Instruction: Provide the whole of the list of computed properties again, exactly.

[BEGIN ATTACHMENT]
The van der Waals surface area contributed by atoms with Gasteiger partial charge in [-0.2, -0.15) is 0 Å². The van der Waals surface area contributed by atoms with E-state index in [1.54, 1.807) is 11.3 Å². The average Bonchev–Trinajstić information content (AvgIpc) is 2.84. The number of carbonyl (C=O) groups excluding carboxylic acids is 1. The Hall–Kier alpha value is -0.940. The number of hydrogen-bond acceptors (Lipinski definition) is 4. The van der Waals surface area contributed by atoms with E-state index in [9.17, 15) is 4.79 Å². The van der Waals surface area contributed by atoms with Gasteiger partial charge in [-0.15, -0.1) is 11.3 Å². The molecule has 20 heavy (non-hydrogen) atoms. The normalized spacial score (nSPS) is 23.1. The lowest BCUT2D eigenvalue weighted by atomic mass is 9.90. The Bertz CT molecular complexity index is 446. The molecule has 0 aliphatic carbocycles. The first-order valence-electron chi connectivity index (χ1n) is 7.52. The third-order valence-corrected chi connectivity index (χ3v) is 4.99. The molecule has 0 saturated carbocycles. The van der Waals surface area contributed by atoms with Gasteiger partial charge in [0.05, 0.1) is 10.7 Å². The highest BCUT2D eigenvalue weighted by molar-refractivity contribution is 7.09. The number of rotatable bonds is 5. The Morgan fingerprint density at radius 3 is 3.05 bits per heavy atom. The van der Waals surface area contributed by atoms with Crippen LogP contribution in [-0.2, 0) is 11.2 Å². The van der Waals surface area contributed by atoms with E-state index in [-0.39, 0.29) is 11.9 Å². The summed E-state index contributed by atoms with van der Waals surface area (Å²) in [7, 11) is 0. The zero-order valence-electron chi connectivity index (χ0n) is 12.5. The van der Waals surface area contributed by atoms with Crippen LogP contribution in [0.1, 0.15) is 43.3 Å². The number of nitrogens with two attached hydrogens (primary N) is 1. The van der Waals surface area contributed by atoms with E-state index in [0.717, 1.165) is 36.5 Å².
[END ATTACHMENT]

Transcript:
The van der Waals surface area contributed by atoms with Gasteiger partial charge in [-0.2, -0.15) is 0 Å². The van der Waals surface area contributed by atoms with E-state index in [1.54, 1.807) is 11.3 Å². The average Bonchev–Trinajstić information content (AvgIpc) is 2.84. The number of carbonyl (C=O) groups excluding carboxylic acids is 1. The Hall–Kier alpha value is -0.940. The number of hydrogen-bond acceptors (Lipinski definition) is 4. The van der Waals surface area contributed by atoms with E-state index in [9.17, 15) is 4.79 Å². The van der Waals surface area contributed by atoms with Gasteiger partial charge in [-0.15, -0.1) is 11.3 Å². The molecule has 20 heavy (non-hydrogen) atoms. The normalized spacial score (nSPS) is 23.1. The lowest BCUT2D eigenvalue weighted by atomic mass is 9.90. The Bertz CT molecular complexity index is 446. The molecule has 0 aliphatic carbocycles. The first-order valence-electron chi connectivity index (χ1n) is 7.52. The third-order valence-corrected chi connectivity index (χ3v) is 4.99. The molecule has 0 saturated carbocycles. The van der Waals surface area contributed by atoms with Gasteiger partial charge in [0.05, 0.1) is 10.7 Å². The highest BCUT2D eigenvalue weighted by molar-refractivity contribution is 7.09. The number of rotatable bonds is 5. The Morgan fingerprint density at radius 3 is 3.05 bits per heavy atom. The van der Waals surface area contributed by atoms with Crippen LogP contribution in [-0.2, 0) is 11.2 Å². The van der Waals surface area contributed by atoms with E-state index in [-0.39, 0.29) is 11.9 Å². The summed E-state index contributed by atoms with van der Waals surface area (Å²) in [7, 11) is 0. The zero-order valence-electron chi connectivity index (χ0n) is 12.5. The van der Waals surface area contributed by atoms with Crippen LogP contribution in [0.1, 0.15) is 43.3 Å². The number of nitrogens with two attached hydrogens (primary N) is 1. The van der Waals surface area contributed by atoms with E-state index in [0.717, 1.165) is 36.5 Å².